The dominant view today equates loyalty with repeat purchasing: “If they continue buying from you, that means that they’re loyal.” That makes sense on only the surface. That lacks a basic understanding of what leads people to feel loyal. Actual loyalty engages feelings such as:

 

  • liking
  • trust
  • devotion
  • faithfulness
  • sense of personal identity
  • sense of community connection.

 

Authentic loyalty has more to do with intrinsic incentives as a customer than with extrinsic incentives as a purchaser.

 

respect my values

For a business to earn the true loyalty of its customers, it must understand that discounts and contests (examples of extrinsic incentives) are actually superficial. Customers want more at a deeper level – ideally in sync with their personal values, such as being treated sincerely as a valued individual.

 

sincerity beats bribery

For example, the greeter at an optician’s shop remembers every returning customer and always treats them warmly. If a competing optician’s shop offered a free iPhone as an incentive to attract new customers, that wouldn’t faze this shop’s loyal clientele. They’d never go anywhere else for eyeglasses or contact lenses.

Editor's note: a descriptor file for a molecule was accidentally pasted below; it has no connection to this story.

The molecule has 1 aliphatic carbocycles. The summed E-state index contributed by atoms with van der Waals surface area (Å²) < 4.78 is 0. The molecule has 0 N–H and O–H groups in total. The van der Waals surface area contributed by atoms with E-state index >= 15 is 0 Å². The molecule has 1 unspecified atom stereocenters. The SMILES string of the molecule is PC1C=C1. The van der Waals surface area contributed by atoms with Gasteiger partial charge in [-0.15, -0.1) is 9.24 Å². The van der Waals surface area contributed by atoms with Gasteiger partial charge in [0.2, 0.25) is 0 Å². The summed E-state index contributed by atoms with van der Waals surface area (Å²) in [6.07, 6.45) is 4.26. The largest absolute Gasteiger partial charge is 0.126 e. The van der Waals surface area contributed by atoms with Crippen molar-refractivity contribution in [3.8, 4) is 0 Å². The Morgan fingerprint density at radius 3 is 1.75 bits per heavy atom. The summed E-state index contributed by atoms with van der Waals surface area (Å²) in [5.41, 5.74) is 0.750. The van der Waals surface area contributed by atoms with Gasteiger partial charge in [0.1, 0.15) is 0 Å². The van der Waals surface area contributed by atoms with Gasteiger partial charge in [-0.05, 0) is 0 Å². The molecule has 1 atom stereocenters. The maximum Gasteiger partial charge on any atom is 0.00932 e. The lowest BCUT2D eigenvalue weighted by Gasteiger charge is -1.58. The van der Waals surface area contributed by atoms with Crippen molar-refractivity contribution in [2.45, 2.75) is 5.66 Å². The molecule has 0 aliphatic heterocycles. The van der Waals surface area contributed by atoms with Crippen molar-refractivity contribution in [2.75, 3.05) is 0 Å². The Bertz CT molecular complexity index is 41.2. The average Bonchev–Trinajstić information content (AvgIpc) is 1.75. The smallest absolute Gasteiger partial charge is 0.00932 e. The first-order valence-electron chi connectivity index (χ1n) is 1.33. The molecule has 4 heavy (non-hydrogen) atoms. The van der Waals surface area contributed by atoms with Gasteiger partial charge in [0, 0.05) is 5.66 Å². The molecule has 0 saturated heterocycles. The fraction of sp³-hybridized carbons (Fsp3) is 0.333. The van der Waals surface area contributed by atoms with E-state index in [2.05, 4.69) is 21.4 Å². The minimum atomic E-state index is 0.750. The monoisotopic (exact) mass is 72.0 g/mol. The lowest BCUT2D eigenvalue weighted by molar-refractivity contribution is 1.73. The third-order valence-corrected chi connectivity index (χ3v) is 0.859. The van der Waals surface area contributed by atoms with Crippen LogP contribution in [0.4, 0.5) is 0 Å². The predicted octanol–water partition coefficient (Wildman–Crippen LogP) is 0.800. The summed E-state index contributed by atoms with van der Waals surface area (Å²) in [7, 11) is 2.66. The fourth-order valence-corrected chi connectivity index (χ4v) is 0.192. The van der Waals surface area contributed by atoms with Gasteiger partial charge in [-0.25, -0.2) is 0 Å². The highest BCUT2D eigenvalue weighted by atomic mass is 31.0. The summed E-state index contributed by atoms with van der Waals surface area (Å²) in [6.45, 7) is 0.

repeat purchasers actually not loyal

In a Gallup Management Journal article, WJ McEwen and JH Fleming write, “Without a strong emotional bond, customer satisfaction is meaningless.” (Customer Satisfaction Doesn’t Count, GMJ, March 13, 2003) Is there a strong emotional bond by the time you’ve bought nine cups of coffee then get the tenth free? Gallup: “These customers aren’t really loyal; they’re just customers who haven’t left yet.”